It reminded me a bit of the “Zen of Python”, which I am a sucker for… I just like the simplicity of basic, strong rules and focus, well executed… and then a whole platform and community which gathers around those core principles and keeps it going.

It must still be around somewhere in some git commit or somesuch…


What do you all think? :slight_smile:


1st: CQRS / Event Sourcing

I absolutely love your mention about CQRS and ES. Meteor works really well on top of it with its full stack reactivity. It might become one of the few platforms that provides a low entry into being a full stack solution for this architecture. Though keep in mind that CQRS and ES are quite advanced concepts. Its nothing like a getting started building apps type of thing


Actually, CQRS and event sourcing have already been explored in full detail accompanied with an ecosystem of packages that ease and guide with the paradigm within the context of Meteor.

Take a look at and for some packages and a nice example at along with some ui packages that kind of worked with react/flux principles which fit the paradigm quite wel.

So what I want to say is, there’s nothing that holds you back from implementing any architecture on meteor. Meteor in essence is a javascript build tool with some goodies that you can leverage to implement your desired architecture.


Fibers seem to be the thing that moving away from them could be considered Meteor 2.0 due to how significant of a change that is going to be. Personally I’m going to run with that.


Where can I find infos about Momentum? Via Google, I only found some jQuery plugins with that name?


The Meteor team would love to know, too…


SSR is a big thing and Next + Nuxt developers understand that

I think that the momentum of NextJS is purely based on the fact that it provides a bit of abstraction over the SSR part, which is relatively complex compared to other things. The same goes for file structure. Though Meteor recommends it in the guide, its not as clear as the project already being in a structure like Next and Nuxt do.

The api as USP is not that valueable for 90% of the developers

Mostly a lack of knowledge about existing tools like Meteor’s DDP api or Apollo. People also underestimate building their own API, because REST (most used) seems deceptively easy at first. Its only further down a project’s process where people start to realize that their API implementation and standards are crap. By that time the decision to go ‘not meteor’ has already been taken and people will be reluctant to switch to any other platform, because of dependencies and lack of business value to do a rewrite. This ofcourse hurts Meteor, because Meteor should be that first choice when it comes to its powerfull DDP based API.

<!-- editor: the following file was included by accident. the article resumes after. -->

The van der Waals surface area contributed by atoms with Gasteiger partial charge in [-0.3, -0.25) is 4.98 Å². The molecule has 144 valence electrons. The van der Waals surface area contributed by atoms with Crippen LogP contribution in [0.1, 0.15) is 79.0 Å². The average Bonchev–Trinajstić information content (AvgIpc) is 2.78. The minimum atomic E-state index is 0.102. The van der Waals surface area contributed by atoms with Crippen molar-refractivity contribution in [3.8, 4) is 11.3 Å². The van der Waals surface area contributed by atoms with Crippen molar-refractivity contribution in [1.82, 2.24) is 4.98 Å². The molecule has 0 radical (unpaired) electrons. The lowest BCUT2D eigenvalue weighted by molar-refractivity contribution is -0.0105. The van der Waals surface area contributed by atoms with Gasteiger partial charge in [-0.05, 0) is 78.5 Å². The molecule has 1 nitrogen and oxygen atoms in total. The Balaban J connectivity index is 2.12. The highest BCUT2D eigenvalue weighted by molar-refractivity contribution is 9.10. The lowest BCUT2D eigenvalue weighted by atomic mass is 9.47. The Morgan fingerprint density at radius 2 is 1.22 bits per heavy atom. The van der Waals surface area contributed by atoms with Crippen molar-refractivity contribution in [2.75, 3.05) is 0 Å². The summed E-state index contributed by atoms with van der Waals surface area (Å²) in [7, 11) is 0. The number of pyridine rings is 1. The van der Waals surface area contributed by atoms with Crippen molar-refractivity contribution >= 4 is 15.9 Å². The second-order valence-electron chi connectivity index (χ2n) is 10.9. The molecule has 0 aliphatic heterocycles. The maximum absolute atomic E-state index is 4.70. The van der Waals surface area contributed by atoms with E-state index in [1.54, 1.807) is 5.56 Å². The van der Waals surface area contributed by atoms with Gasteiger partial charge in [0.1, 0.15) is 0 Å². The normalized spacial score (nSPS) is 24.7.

People still think that Meteor is an island

The bad experiences of expert beginners really hurts Meteor. Ofcourse there were some issues, but most of them are now completely obsilete. I hear this as the motivation for a lot of developers to not choose Meteor.

People forget that Meteor just runs node in the end. There should be no issue in switching. Tell that to those people that don’t understand it.

Lack of momentum and publications about the platform hurt Meteor

Momentum has been mentioned already. But here in the Netherlands for example, the community and meetup groups seem stale. Because of that, people are afraid that when they need help, there won’t be any or that Meteor will cease to exist soon (again lack of good news and company related stories in the Media)

I’m trying to reach out to the Meteor group co-owners for Amsterdam, but unfortunatly no response yet. @benjamn any chance you can help me bring the Meteor Meetup group for Amsterdam back to life? Me and my company Passionate People organize a lot of Frontend meetups including Vue, Angular and React with speakers like Evan You (Vue creator) and @akryum (core developer and creator of the Meteor Vue integration packages). We are eager to help and spread the word here!


Great post :slight_smile:.

That link about expert beginners was awesome - thanks for sharing that.

I fully agree about momentum. There was an incredible commitment to Meteor back in the early days by MDG - does anyone remember the 1.0 release event? I would love to see even 20% of that come back again - and why not? Meteor still does many things so much better than other frameworks/platforms. That’s something we should continue to shout about.


I agree. I still love Meteor, but for me, one of its biggest downsides is that MDG started to neglect the mobile side of it. Plus the upgrade issues. Though many people insist they do not exist, at least for me I am having a lot of troubles each time I upgrade. Maybe it’s because I am focusing on mobile, maybe it’s because I am using SCSS which nearly always breaks to some extent. Dunno. This, combined with the neglect of mobile support, caused a lot of frustration and increased interest in other frameworks.

Still, I haven’t found a good alternative, so Meteor is probably the best out there. I tried NextJS, but it was more for pure frontend / web page development and did not come close to what I could do with Meteor. It’s been a while since I had a look at it, though, maybe this has changed in the meantime.


I found Nuxt to be quite good and more complete and better documented then Next, but still. Heavily web focussed. No api, no mobile support like Meteor has.


Just my ideas and cents in here - and stories of things I saw in other parts of the programming world. It picks up quite something from the current roadmap, but defines some ideas for the long run:

That @cloudspider pointed out that people think that Meteor is an island in my opinion could and should be focussed on in the switch to an NPM package.